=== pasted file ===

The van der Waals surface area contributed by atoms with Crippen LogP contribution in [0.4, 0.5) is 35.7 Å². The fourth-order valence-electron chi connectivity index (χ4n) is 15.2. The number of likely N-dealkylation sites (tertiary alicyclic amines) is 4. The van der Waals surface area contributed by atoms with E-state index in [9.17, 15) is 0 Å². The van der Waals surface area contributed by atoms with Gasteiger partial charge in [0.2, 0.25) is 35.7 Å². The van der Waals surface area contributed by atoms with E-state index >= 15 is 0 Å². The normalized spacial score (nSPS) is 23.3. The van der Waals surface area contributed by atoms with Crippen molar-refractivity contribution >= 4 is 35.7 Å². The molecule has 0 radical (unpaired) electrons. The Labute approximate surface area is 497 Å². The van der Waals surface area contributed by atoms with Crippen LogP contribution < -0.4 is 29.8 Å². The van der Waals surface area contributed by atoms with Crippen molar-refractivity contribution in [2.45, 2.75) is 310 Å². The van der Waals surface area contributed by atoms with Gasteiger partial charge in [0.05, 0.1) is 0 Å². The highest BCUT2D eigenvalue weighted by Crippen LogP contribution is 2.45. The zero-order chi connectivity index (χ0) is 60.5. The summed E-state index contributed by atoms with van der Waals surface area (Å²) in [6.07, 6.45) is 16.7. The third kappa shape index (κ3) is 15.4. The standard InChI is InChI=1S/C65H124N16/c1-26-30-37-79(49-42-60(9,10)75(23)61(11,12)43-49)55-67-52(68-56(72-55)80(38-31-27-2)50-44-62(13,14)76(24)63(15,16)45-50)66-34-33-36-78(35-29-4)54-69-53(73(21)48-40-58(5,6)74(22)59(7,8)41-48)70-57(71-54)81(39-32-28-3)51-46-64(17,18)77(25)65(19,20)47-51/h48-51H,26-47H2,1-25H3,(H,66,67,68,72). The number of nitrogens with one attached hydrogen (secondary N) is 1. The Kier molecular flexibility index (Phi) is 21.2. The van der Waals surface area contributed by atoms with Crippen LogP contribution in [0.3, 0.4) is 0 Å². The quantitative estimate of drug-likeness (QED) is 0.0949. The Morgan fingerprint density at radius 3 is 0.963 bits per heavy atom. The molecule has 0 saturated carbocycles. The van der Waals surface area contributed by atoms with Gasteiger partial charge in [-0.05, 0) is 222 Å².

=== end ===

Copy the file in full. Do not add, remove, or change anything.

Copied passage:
The van der Waals surface area contributed by atoms with Crippen LogP contribution in [0.4, 0.5) is 35.7 Å². The fourth-order valence-electron chi connectivity index (χ4n) is 15.2. The number of likely N-dealkylation sites (tertiary alicyclic amines) is 4. The van der Waals surface area contributed by atoms with E-state index in [9.17, 15) is 0 Å². The van der Waals surface area contributed by atoms with Gasteiger partial charge in [0.2, 0.25) is 35.7 Å². The van der Waals surface area contributed by atoms with E-state index >= 15 is 0 Å². The normalized spacial score (nSPS) is 23.3. The van der Waals surface area contributed by atoms with Crippen molar-refractivity contribution >= 4 is 35.7 Å². The molecule has 0 radical (unpaired) electrons. The Labute approximate surface area is 497 Å². The van der Waals surface area contributed by atoms with Crippen LogP contribution < -0.4 is 29.8 Å². The van der Waals surface area contributed by atoms with Crippen molar-refractivity contribution in [2.45, 2.75) is 310 Å². The van der Waals surface area contributed by atoms with Gasteiger partial charge in [0.05, 0.1) is 0 Å². The highest BCUT2D eigenvalue weighted by Crippen LogP contribution is 2.45. The zero-order chi connectivity index (χ0) is 60.5. The summed E-state index contributed by atoms with van der Waals surface area (Å²) in [6.07, 6.45) is 16.7. The third kappa shape index (κ3) is 15.4. The standard InChI is InChI=1S/C65H124N16/c1-26-30-37-79(49-42-60(9,10)75(23)61(11,12)43-49)55-67-52(68-56(72-55)80(38-31-27-2)50-44-62(13,14)76(24)63(15,16)45-50)66-34-33-36-78(35-29-4)54-69-53(73(21)48-40-58(5,6)74(22)59(7,8)41-48)70-57(71-54)81(39-32-28-3)51-46-64(17,18)77(25)65(19,20)47-51/h48-51H,26-47H2,1-25H3,(H,66,67,68,72). The number of nitrogens with one attached hydrogen (secondary N) is 1. The Kier molecular flexibility index (Phi) is 21.2. The van der Waals surface area contributed by atoms with Crippen LogP contribution in [0.3, 0.4) is 0 Å². The quantitative estimate of drug-likeness (QED) is 0.0949. The Morgan fingerprint density at radius 3 is 0.963 bits per heavy atom. The molecule has 0 saturated carbocycles. The van der Waals surface area contributed by atoms with Gasteiger partial charge in [-0.05, 0) is 222 Å².